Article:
Saturday, 18 January 2020
THE executive committee of the Henley Society is pleased to report that the response from sponsors to our 2019 project has been fantastic. Thank you to you all.
As a result, we have now completed nine of the 17 terrace house signs we originally identified. Six more are ordered and awaiting the attention of our master signwriter Brian Allum.
We have funding, either received or promised, to cover several more.
Since we started this project it has come to our notice that there were several signs around the town which we missed and we are hoping to raise sufficient funds to reinstate these too.
Brian continues to give us prompt and efficient service, although progress in reinstating signs has been hampered by the recent wet weather.
Brian is a delight to work with. We are extremely lucky to have him on board.
Our latest completed sign is for Gladstone Terrace which occupies a very prominent position on Reading Road (opposite the monumental masons). It will gain much attention from the many users of that road.
Gladstone Terrace covers numbers 29-47 Reading Road. The two-storey, red brick cottages with slate roofs were built in the early 19th century and are Grade II listed. The sign is above numbers 37 and 39.
In addition to our signage project, society executives have been busy in the public participation section of Henley Town Council meetings where we have drawn the attention of councillors to three areas of concern.
First was the proliferation of advertising boards on the pavements in Henley town centre.
We found 76 on the four main shopping streets with some retailers having as many as four outside their premises, causing obstruction to pedestrians, wheelchair and pushchair users and the old and infirm.
As a result the council has come up with a new code of practice for the use of
A-boards restricting each premises to one board each, as a compromise, we believe, for both pedestrians and shopkeepers.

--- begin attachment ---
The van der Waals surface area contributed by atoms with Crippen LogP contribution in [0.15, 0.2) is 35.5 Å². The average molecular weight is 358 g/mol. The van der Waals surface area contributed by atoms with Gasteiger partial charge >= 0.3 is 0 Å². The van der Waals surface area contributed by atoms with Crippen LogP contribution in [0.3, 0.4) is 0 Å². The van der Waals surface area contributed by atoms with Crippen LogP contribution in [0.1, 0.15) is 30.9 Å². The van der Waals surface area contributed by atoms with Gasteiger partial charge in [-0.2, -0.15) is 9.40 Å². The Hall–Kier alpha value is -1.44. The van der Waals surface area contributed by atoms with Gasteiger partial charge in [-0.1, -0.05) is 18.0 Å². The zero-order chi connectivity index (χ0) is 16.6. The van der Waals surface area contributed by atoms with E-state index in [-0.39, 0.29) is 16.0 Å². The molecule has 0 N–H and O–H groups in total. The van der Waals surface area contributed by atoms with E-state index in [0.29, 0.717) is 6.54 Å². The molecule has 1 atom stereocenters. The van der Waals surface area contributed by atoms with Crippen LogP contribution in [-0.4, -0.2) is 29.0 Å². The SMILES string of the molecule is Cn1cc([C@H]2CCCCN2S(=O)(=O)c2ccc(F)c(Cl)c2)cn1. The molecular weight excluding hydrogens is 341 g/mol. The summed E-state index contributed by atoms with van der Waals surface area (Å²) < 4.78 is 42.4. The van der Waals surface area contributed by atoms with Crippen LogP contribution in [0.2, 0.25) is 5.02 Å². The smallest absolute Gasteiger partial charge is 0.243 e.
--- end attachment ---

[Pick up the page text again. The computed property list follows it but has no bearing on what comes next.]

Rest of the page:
Secondly, we drew attention to the lack of parking control at Townlands Memorial Hospital which meant that patients and staff were unable to park due to the area being used by shoppers and town workers.
Councillor Ian Reissmann made representations to the NHS department responsible and we now have new contractors controlling the car park for the benefit of patients and staff alike.
Thirdly, the condition of the lavatories in the Greys Road car park were found to be in a poor state and reflected badly on Henley.
The toilets are the responsibility of South Oxfordshire District Council.
The society brought this to the attention of the town council and the Mayor Ken Arlett and town and district councillor Stefan Gawrysiak held meetings with district council officials.
We are now promised that money will be made available by the district council in its budget for 2020/21.
We are now an energetic civic society focused on protecting and, where possible, enhancing the quality of life for Henley residents. We try to take a longer view for the town and its residents.
The aims of the society include:
•Conservation and enhancement of the town, its waterfront and its setting.
•Preservation of the town’s historical centre, its fine approaches and its trees.
•Ensuring an appropriate balance is struck between housing, a vibrant town centre and the provision of employment and leisure.
•Relieving traffic congestion with improved transport links, better parking facilities and improvements to bus and train services.
The society is non-political and is not simply a preservation society.
Our planning committee, under the chairmanship of David Whitehead and his team of experts, scrutinises every application and comments accordingly.
Our membership has grown and is now around 250 and we seek to grow that number this year.
The society will be organising various talks and visits to places of interest in 2020.
For more information, visit www.thehenleysociety.org where you can download a membership application form.
13 January 2020
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